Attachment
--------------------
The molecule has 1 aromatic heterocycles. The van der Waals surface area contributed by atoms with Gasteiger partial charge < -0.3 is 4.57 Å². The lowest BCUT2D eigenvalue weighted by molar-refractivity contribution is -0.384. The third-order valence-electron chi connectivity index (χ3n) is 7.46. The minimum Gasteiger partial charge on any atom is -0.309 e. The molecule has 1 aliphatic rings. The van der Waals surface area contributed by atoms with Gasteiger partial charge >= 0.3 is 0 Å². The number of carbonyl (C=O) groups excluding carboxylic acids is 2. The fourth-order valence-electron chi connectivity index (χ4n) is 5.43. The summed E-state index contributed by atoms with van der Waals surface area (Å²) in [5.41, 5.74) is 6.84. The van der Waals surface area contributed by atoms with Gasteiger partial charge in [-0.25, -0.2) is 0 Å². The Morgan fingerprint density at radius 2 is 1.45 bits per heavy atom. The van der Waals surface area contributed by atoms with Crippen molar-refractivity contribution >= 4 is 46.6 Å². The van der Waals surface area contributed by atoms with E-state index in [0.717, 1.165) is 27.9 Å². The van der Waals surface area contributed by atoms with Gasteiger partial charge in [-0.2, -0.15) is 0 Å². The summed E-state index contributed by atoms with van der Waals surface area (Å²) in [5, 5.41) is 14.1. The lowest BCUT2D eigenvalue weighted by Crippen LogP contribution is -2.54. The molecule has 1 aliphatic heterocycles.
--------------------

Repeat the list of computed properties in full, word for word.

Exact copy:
The molecule has 1 aromatic heterocycles. The van der Waals surface area contributed by atoms with Gasteiger partial charge < -0.3 is 4.57 Å². The lowest BCUT2D eigenvalue weighted by molar-refractivity contribution is -0.384. The third-order valence-electron chi connectivity index (χ3n) is 7.46. The minimum Gasteiger partial charge on any atom is -0.309 e. The molecule has 1 aliphatic rings. The van der Waals surface area contributed by atoms with Gasteiger partial charge >= 0.3 is 0 Å². The number of carbonyl (C=O) groups excluding carboxylic acids is 2. The fourth-order valence-electron chi connectivity index (χ4n) is 5.43. The summed E-state index contributed by atoms with van der Waals surface area (Å²) in [5.41, 5.74) is 6.84. The van der Waals surface area contributed by atoms with Gasteiger partial charge in [-0.25, -0.2) is 0 Å². The Morgan fingerprint density at radius 2 is 1.45 bits per heavy atom. The van der Waals surface area contributed by atoms with Crippen molar-refractivity contribution >= 4 is 46.6 Å². The van der Waals surface area contributed by atoms with E-state index in [0.717, 1.165) is 27.9 Å². The van der Waals surface area contributed by atoms with Gasteiger partial charge in [-0.2, -0.15) is 0 Å². The summed E-state index contributed by atoms with van der Waals surface area (Å²) in [5, 5.41) is 14.1. The lowest BCUT2D eigenvalue weighted by Crippen LogP contribution is -2.54. The molecule has 1 aliphatic heterocycles.